Terrorism Profiles

Devrimci Halk Kurtulus Cephesi (DHKP/C)

Alternative Names:

Dev Sol; Dev Sol Armed Revolutionary Units; Dev Sol Silahli Devrimci Birlikleri; Dev Sol SDB; Devrimci Halk Kurtulus Partisi-Cephesi; Devrimci Sol; Revolutionary Left; DHKP/C

Location:

Turkey, primarily Istanbul, Ankara, Izmir, and Adana.

Leadership:

Many of The Revolutionary People’s Liberation Front (DHKP/C) senior figures fled abroad following Turkish police raids in 2004. Currently, Musa Asglu, Zerrin Sari and Seher Demir Sen are believed to be some of the senior leadership of the group.

Dursun Karatas is the founding leader and spent years in exile after escaping from an Istanbul prison in 1989. He died in 2008.

Musa Asoglu is a member of DHKP/C’s central committee, the group’s top decision-making body, and is believed to lead the group’s financial affairs and fundraising activities in Europe. He reportedly inherited leadership of the group after its founding leader, Dursun Karatas, died in 2008.

Zerrin Sari is the widow of DHKP/C founder Karatas and a member of DHKP/C’s central committee. Sari is believed to currently reside in Belgium, the Netherlands, or Germany.

Seher Demir Sen participated in Dev Sol in the 1980s and joined DHKP/C after it formed in 1994. She currently serves on DHKP/C’s central committee. Her current whereabouts are unconfirmed.

Membership:

In the beginning, the group relied heavily on recruiting high school and university student supporters. Analysts believe the main power-base is the urban poor communities.

The group is believed to have several dozen terrorist operatives inside Turkey, with a large and far reaching support network throughout Europe.

Funding Sources:

The DHKP/C finances its activities chiefly through donations and extortion.

Origins

This group originally formed in 1978 as Devrimci Sol, or Dev Sol, a faction of the Revolutionary Youth. It was renamed in 1994 to Revolutionary People’s Liberation Front/Party (Devrimci Halk Kurtulus Partisi-Cephesi, DHKP/C). “Party” refers to the group’s political activities, while “Front” is a reference to the group’s militant operations.

Since the late 1980s the group has targeted primarily current and retired Turkish security and military officials. In addition, it began a campaign against foreign interests in 1990, which included attacks against U.S. military and diplomatic personnel and facilities.

Major Attacks:

DHKP/C has been blamed for the killings of two retired generals, a former justice minister and two prominent businessmen.

The group assassinated two U.S. military contractors, wounded an Air Force officer, and bombed more than 20 U.S. and NATO military, commercial, and cultural facilities.

In 2000, the group spearheaded a long-running hunger strike in Turkish prisons over the introduction of high-security jails. More than 60 people died in the prison protest and another 30 inmates were killed when the army stormed prisons to end the campaign.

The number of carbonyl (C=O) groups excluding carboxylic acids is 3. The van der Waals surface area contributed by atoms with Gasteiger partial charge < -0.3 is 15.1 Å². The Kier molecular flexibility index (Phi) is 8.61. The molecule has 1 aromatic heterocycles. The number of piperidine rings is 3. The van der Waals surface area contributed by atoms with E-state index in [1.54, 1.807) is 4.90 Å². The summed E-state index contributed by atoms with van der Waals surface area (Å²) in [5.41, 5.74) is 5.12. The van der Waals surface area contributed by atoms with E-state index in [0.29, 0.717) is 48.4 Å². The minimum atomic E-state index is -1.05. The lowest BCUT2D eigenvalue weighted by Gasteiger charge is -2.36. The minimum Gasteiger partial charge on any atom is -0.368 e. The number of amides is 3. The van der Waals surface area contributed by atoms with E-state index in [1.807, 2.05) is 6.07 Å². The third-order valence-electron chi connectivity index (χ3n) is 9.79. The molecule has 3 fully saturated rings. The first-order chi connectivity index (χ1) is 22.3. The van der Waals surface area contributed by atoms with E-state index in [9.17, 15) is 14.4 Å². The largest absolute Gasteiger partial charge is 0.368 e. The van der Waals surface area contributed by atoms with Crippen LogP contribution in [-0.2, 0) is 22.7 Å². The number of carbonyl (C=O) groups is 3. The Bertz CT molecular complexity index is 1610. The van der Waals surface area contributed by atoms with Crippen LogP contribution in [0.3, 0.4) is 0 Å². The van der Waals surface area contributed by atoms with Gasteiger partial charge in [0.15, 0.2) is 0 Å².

In January and September 2001, DHKP/C began to use suicide bombings as a tactic in successful attacks against Turkish police.

Since the end of 2001, DHKP/C has typically used improvised explosive devices against official Turkish targets and soft U.S. targets of opportunity

The DHKP/C claimed a grenade attack January 1, 2015 outside a palace that used to house the offices of President Recep Tayyip Erdogan. Those explosives failed to detonate.

DHKP/C claimed responsibility for a suicide bombing on January 6, 2015 in Istanbul that killed a police officer and wounded another.

Ideological Roots:

The group has a Marxist-Leninist ideology and is anti-U.S., anti-NATO, and anti-Turkish establishment.

Objectives:

The group’s goals are the establishment of a Marxist-Leninist state in Turkey. The removal of US, NATO and foreign footprints in Turkey. Lastly, the abolition of F-type prisons, which contain one- to three-man prison cells.

Tactics:

The group has focused on using assassinations, suicide bombings and IEDs in the pursuit of its objectives. Experts say that during the 2000s, the DHKP/C tried to gain prominence by imitating the tactics of Al Qaida.

 

Updated on January 21, 2016. 

 

References


  1. “Profile: Turkey’s Marxist DHKP-C.” BBC Europe. Last Modified February 2, 2013. Accessed January 20, 2016. http://www.bbc.com/news/world-europe-21296893
  2. “Devrimci Halk Kurtulus Cephesi (DHKP/C).” Terrorism Research & Analysis Consortium. Accessed January 20, 2016. http://www.trackingterrorism.org/group/devrimci-halk-kurtulus-cephesi-dhkpc
  3. “Incidents Over Time—Devrimci Halk Kurtulus Cephesi (DHKP/C).” Global Terrorism Database. Accessed January 20, 2016. http://www.start.umd.edu/gtd/search/Results.aspx?search=DHKP&sa.x=0&sa.y=0&sa=Search
  4. “Chapter 8: Foreign Terrorist Organizations.” U.S. Department of State. Accessed January 20, 2016. http://www.state.gov/documents/organization/65479.pdf
  5. “Revolutionary People’s Liberation Party/Front (DHKP/C).” Global Security. Accessed January 20, 2016. http://www.globalsecurity.org/military/world/para/dev_sol.htm
Previous ArticleNext Article